Ottoman Algeria

The Regency of Algiers[lower-alpha 1] (in Arabic: Al Jazâ'ir),[lower-alpha 2] was a vassal state of the Ottoman Empire in North Africa lasting from 1516 to 1830, when it was conquered by the French. Situated between the regency of Tunis in the east and the Sultanate of Morocco (from 1553) in the west (and the Spanish and Portuguese possessions of North Africa), the Regency originally extended its borders from La Calle in the east to Trara in the west and from Algiers to Biskra,[12] and after spread to the present eastern and western borders of Algeria.[13] The country was governed by governors appointed by the Ottoman Sultan (1518-1659), rulers appointed by the Odjak of Algiers (1659-1710), and then Sultans elected by the Divan of Algiers.

The Regency of Algiers

الجزائر  (Arabic)
Coat of arms
Map of the Regency of Algiers in 1609
StatusOttoman Vassal
Common languagesArabic (official, government, religious, literature), Berber, Ottoman Turkish (elite, diplomatic)
Islam (Maliki and Hanafi), Judaism
GovernmentBeylerbeylik (1518-1590) then Eyalet (1590-1830) of the Ottoman Empire
Oruç Reis
Hussein Dey
Preceded by
Succeeded by
Hafsid dynasty
Kingdom of Tlemcen
French Algeria
Emirate of Abdelkader
Beylik of Constantine
Today part of Algeria



Ottoman Algeria in 1560.

From 1496, the Spanish conquered numerous possessions on the North African coast, which had been captured since 1496: Melilla (1496), Mers El Kébir (1505), Oran (1509), Bougie (1510), Tripoli (1510), Algiers, Shershell, Dellys, and Tenes.[14]

Around the same time, the Ottoman privateer brothers Oruç and Hayreddin—both known to Europeans as Barbarossa, or "Red Beard"—were operating successfully off Tunisia under the Hafsids. In 1516, Oruç moved his base of operations to Algiers and asked for the protection of the Ottoman Empire in 1517, but was killed in 1518 during his invasion of the Kingdom of Tlemcen. Hayreddin succeeded him as military commander of Algiers.[15]

Occupation of Algiers

Barbarossa was the founder of the Regency of Algiers.

Oruç, Hayreddin Barbarossa's brother, captured Algiers in 1516, apart from the Spanish Peñón of Algiers. Following the death of Oruç in 1518 at the hand of the Spanish in the Fall of Tlemcen, Barbarossa requested the assistance of the Ottoman Empire, in exchange for acknowledging Ottoman authority in his dominions.[16] Before Ottoman help could arrive, the Spanish retook the city of Algiers in 1519. Barbarossa recaptured the city definitively in 1525, and in 1529 the Spanish Peñon in the capture of Algiers.[16]

Base in the war against Spain

Hayreddin Barbarossa established the military basis of the regency. The Ottomans provided a supporting garrison of 2,000 Turkish troops with artillery.[16] He left Hasan Agha in command as his deputy when he had to leave for Constantinople in 1533.[17]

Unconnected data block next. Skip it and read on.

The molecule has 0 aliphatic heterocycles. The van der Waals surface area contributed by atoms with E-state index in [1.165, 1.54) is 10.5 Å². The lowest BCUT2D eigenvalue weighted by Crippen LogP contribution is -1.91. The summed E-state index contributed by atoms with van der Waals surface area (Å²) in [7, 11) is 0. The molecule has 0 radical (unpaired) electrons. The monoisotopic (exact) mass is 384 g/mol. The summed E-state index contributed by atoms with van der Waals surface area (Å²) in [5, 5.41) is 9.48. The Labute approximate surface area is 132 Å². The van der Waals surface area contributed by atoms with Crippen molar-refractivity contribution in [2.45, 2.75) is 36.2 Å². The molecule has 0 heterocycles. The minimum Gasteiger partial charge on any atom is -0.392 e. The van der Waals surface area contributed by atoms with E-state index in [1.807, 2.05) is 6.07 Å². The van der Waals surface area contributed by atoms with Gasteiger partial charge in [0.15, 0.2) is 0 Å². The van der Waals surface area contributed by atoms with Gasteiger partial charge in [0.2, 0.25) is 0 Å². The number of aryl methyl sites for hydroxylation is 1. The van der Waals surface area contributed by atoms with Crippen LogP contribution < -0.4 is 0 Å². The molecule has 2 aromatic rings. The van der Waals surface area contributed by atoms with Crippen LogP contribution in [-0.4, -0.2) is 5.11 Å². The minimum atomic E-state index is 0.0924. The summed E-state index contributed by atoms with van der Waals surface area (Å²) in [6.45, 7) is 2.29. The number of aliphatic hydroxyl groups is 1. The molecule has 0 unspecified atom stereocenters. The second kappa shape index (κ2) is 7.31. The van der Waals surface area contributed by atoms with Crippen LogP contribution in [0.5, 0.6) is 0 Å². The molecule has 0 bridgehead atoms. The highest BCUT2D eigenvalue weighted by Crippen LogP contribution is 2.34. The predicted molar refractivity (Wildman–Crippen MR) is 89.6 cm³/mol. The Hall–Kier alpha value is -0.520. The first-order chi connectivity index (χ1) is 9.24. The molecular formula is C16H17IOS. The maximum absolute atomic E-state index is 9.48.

The son of Barbarossa, Hasan Pashan was in 1544 when his father retired, the first governor of the Regency to be directly appointed by the Ottoman Empire. He took the title of beylerbey.[17] Algiers became a base in the war against Spain, and also in the Ottoman conflicts with Morocco.

Beylerbeys continued to be nominated for unlimited tenures until 1587. After Spain had sent an embassy to Constantinople in 1578 to negotiate a truce, leading to a formal peace in August 1580, the Regency of Algiers was a formal Ottoman territory, rather than just a military base in the war against Spain.[17] At this time, the Ottoman Empire set up a regular Ottoman administration in Algiers and its dependencies, headed by Pashas, with 3-year terms to help considate Ottoman power in the Maghreb.

Mediterranean privateer

Purchase of Christian slaves by French friars (Religieux de la Mercy de France) in Algiers in 1662

Despite the end of formal hostilities with Spain in 1580, attacks on Christian and especially Catholic shipping, with slavery for the captured, became prevalent in Algiers and were actually the main industry and source of revenues of the Regency.[18]

In the early 17th century, Algiers also became, along with other North African ports such as Tunis, one of the bases for Anglo-Turkish piracy. There were as many as 8,000 renegades in the city in 1634.[18][19] (Renegades were former Christians, sometimes fleeing the law, who voluntarily moved to Muslim territory and converted to Islam.) Hayreddin Barbarossa is credited with tearing down the Peñón of Algiers and using the stone to build the inner harbor.[20]

A contemporary letter states:

"The infinity of goods, merchandise jewels and treasure taken by our English pirates daily from Christians and carried to Allarach [ Larache, in Morocco], Algire and Tunis to the great enriching of Mores and Turks and impoverishing of Christians"